Soldiers; she was a warrior, and the next few minutes would show the difference. —Saber and Shadow
You know, I’d really go for hallucinogens if I hadn’t figured out how to jigger my brain chemistry into providing Technicolor narratives almost at will. Oh, sure, there are downsides–for example, dreaming in very bloody myth-language, or only rarely being able to get a jolt of unfiltered experience without trying to put it in a cage of words. But all in all, it’s pretty swank inside my skull most times.
Except for when I was up every hour on the hour, all night, dealing with a sick animal that I love to pieces and am terrified of losing. Then things get a little less tightly-bolted than usual, and when I step outside to take my morning run (because I MUST run, or I will implode) my brain starts serving up altered states of consciousness almost at random. (Human beings love getting high. So does every other damn species possessed of the capability. Consider this my quiet statement that fucking with your own brain chemistry through fiction and exercise is a lot better than most ways, and let’s leave it at that.)
Now, I do know that running produces endorphins and mucks your brain chemistry about. I know that I often fall into a fugue state while running anyway, during which plot tangles sort themselves out and arcs become crystal-clear. It’s another thing entirely to spend an entire hour-long run meditating on the nature of fear, and working oneself into a state planning for a zombie apocalypse while doing so.
Some days I wonder about me.
Anyway, I thought of Saber & Shadow, and Shkai’ra and Megan, and how the authors very much made Shkai’ra’s early childhood training under the Warmasters have consequences. She is, no doubt, a finely crafted killing machine, and a tactically-trained one too. It comes at a terrible cost–and yet, when she’s deliberately walking into the lion’s den, the reader is awfully, awfully glad that she has a chance of getting back out. (Plus, it makes her pretty blunt and unwilling to take Megan’s fears as a reason not to get involved…but that’s another blog post.)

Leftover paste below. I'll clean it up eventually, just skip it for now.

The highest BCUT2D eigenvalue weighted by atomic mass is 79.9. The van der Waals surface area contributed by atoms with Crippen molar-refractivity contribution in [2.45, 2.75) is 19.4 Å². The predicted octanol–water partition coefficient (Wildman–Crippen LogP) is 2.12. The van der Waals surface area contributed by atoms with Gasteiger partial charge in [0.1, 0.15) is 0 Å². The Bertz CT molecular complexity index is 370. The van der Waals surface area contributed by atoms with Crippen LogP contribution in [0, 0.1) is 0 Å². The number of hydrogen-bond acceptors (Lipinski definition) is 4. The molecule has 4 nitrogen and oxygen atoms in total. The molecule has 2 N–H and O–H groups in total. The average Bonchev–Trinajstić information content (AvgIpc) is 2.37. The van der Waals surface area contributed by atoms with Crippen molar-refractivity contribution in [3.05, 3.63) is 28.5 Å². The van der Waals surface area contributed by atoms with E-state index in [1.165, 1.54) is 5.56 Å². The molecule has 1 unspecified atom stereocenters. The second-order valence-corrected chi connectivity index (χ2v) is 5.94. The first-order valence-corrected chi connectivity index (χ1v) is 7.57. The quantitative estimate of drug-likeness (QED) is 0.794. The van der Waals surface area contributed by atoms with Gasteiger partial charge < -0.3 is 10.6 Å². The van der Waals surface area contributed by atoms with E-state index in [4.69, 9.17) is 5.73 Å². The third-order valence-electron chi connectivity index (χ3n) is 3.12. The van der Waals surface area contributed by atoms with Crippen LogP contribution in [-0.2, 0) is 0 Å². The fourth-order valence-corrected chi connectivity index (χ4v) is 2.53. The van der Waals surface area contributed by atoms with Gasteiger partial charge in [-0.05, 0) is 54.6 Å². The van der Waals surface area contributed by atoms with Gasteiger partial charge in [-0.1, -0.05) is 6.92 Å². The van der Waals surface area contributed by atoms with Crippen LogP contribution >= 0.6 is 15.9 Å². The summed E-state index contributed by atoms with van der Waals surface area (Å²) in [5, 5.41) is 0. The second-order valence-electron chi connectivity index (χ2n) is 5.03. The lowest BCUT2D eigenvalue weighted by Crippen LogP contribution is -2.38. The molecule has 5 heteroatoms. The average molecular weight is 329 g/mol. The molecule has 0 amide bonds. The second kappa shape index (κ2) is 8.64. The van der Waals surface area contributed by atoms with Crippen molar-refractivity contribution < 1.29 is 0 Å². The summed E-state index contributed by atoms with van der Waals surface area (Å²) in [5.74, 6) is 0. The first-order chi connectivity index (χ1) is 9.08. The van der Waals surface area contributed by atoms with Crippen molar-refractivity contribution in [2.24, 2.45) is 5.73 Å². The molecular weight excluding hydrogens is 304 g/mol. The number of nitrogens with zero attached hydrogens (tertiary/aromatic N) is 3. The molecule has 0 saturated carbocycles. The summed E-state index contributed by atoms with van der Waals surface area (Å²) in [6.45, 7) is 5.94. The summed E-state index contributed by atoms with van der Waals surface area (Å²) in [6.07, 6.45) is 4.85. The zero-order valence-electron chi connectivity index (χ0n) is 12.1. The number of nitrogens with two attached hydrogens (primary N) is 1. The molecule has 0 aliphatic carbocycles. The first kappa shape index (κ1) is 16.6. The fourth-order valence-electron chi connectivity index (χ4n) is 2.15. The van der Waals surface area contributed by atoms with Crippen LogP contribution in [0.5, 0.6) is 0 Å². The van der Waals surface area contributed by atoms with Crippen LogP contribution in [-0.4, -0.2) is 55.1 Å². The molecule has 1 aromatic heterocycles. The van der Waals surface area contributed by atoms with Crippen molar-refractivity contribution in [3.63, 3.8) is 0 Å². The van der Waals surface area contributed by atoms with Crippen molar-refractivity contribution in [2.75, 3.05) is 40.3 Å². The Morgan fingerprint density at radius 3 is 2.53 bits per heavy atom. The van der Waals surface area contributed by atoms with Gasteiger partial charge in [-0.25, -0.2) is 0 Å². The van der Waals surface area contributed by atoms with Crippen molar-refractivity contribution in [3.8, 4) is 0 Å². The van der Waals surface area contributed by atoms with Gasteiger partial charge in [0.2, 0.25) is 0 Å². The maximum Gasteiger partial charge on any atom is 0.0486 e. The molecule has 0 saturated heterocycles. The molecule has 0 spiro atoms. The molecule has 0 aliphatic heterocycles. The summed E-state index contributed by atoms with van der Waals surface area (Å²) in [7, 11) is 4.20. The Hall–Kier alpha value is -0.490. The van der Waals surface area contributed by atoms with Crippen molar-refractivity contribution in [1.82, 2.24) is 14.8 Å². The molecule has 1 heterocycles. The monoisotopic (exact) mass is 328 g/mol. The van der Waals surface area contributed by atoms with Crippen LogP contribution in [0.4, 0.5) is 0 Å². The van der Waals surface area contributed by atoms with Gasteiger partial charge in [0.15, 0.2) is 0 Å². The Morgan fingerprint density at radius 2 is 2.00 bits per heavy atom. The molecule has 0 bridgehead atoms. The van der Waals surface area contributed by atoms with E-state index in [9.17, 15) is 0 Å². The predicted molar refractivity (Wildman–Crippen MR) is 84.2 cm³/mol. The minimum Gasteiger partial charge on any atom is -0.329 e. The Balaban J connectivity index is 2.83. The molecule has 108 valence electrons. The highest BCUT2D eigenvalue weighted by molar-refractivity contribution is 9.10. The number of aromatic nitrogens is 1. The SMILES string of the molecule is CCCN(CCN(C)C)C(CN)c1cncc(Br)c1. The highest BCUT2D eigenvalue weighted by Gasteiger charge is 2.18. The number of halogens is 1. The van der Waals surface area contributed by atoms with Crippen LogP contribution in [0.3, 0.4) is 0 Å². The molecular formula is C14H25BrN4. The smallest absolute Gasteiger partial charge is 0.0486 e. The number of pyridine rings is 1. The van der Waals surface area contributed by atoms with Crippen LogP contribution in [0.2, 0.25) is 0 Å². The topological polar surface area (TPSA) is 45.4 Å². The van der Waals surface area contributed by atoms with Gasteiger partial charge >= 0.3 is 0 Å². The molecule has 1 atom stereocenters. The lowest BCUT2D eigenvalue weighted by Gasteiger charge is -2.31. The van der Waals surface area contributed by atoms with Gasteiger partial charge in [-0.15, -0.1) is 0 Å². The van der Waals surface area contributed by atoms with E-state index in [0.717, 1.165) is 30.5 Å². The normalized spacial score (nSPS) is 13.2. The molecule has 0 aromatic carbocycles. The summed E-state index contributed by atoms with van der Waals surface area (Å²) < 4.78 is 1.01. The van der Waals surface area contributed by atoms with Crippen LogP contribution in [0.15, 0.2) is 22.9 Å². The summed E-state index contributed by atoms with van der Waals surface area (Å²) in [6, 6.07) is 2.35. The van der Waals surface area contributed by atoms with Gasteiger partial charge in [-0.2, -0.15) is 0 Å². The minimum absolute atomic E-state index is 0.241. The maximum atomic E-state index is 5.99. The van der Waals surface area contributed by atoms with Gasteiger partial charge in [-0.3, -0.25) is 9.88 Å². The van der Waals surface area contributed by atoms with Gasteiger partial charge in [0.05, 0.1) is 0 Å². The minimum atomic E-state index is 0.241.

A certain amount of training can overcome a certain amount of fear. But the lack of fear is not bravery, it’s foolhardiness. Don’t train to erase fear; it’s a sharp spur that keeps one alive. Doing what must be done anyway, in the face of even crippling fear, can and should be aimed for. Inducing a fear-soaked state and running it off is good practice…but not for the zombie apocalypse. (Well, yes, for that, but not solely.)
What it’s really really good for is motherhood–where every day is an exercise in the fear of having hostages to fortune, in the shape of tiny helpless dependent beings–and writing, where the fear of looking into the heart of darkness, the fear that tempts one to look away or punk out, isn’t even the biggest or worst scariness. Rejection, failure, copyedits (which are kind of like rejection) and reviews, making deadlines and the nailbiting of seeing if a publisher’s going to offer another contract–those are terrifying things. The business of writing does require some strong nerves, I’m afraid.
Hell, why do you think we love to drink so much?
Writing isn’t the only career that is prone and prey to panic–not even close. It’s not even in the Top Ten Terror-Soaked Vocations. To be human and perishable is to fear. It’s a condition mortal beings can’t escape. Which makes it all the more important to do what’s right, and necessary, and beautiful anyway, like looking unflinchingly at the truth of a story and making the commitment to bring it out. Training yourself past the fear of “they’re going to laugh at me” or “this will just get rejected anyway” isn’t difficult–the habit of writing every day chips away, little by little, water over rock. it will never go away completely, because the fear’s telling you where the juicy bits are, the parts that other people will read with their hearts in their mouths, feeling that jolt of connection that we all want so badly.
Ride the fear. Keep running, keep writing. Let the fear pass over you and through you, and when it has gone past, you may turn the inner eye to see its path.
We all know how that ends up.
Over and out.